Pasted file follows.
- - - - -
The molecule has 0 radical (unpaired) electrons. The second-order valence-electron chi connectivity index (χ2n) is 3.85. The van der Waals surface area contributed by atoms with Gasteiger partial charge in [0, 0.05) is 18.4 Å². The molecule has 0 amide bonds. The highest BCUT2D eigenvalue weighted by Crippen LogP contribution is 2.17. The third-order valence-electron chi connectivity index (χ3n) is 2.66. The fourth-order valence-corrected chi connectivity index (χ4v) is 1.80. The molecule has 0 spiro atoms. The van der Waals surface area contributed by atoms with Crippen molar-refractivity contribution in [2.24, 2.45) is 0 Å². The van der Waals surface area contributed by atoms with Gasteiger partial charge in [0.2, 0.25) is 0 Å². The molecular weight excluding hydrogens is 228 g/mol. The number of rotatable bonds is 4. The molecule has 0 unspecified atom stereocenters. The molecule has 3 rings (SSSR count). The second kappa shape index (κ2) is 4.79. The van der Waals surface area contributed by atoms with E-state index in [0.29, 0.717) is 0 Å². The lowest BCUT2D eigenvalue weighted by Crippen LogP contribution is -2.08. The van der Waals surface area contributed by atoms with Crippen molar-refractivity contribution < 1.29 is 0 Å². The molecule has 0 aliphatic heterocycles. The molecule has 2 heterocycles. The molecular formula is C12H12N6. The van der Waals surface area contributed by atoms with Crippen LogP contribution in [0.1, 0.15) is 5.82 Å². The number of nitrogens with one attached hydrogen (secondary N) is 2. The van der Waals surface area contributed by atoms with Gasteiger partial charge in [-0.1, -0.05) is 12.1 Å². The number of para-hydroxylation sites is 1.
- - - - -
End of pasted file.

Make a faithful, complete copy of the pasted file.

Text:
The molecule has 0 radical (unpaired) electrons. The second-order valence-electron chi connectivity index (χ2n) is 3.85. The van der Waals surface area contributed by atoms with Gasteiger partial charge in [0, 0.05) is 18.4 Å². The molecule has 0 amide bonds. The highest BCUT2D eigenvalue weighted by Crippen LogP contribution is 2.17. The third-order valence-electron chi connectivity index (χ3n) is 2.66. The fourth-order valence-corrected chi connectivity index (χ4v) is 1.80. The molecule has 0 spiro atoms. The van der Waals surface area contributed by atoms with Crippen molar-refractivity contribution in [2.24, 2.45) is 0 Å². The van der Waals surface area contributed by atoms with Gasteiger partial charge in [0.2, 0.25) is 0 Å². The molecular weight excluding hydrogens is 228 g/mol. The number of rotatable bonds is 4. The molecule has 0 unspecified atom stereocenters. The molecule has 3 rings (SSSR count). The second kappa shape index (κ2) is 4.79. The van der Waals surface area contributed by atoms with E-state index in [0.29, 0.717) is 0 Å². The lowest BCUT2D eigenvalue weighted by Crippen LogP contribution is -2.08. The van der Waals surface area contributed by atoms with Crippen molar-refractivity contribution < 1.29 is 0 Å². The molecule has 0 aliphatic heterocycles. The molecule has 2 heterocycles. The molecular formula is C12H12N6. The van der Waals surface area contributed by atoms with Crippen LogP contribution in [0.1, 0.15) is 5.82 Å². The number of nitrogens with one attached hydrogen (secondary N) is 2. The van der Waals surface area contributed by atoms with Gasteiger partial charge in [-0.1, -0.05) is 12.1 Å². The number of para-hydroxylation sites is 1.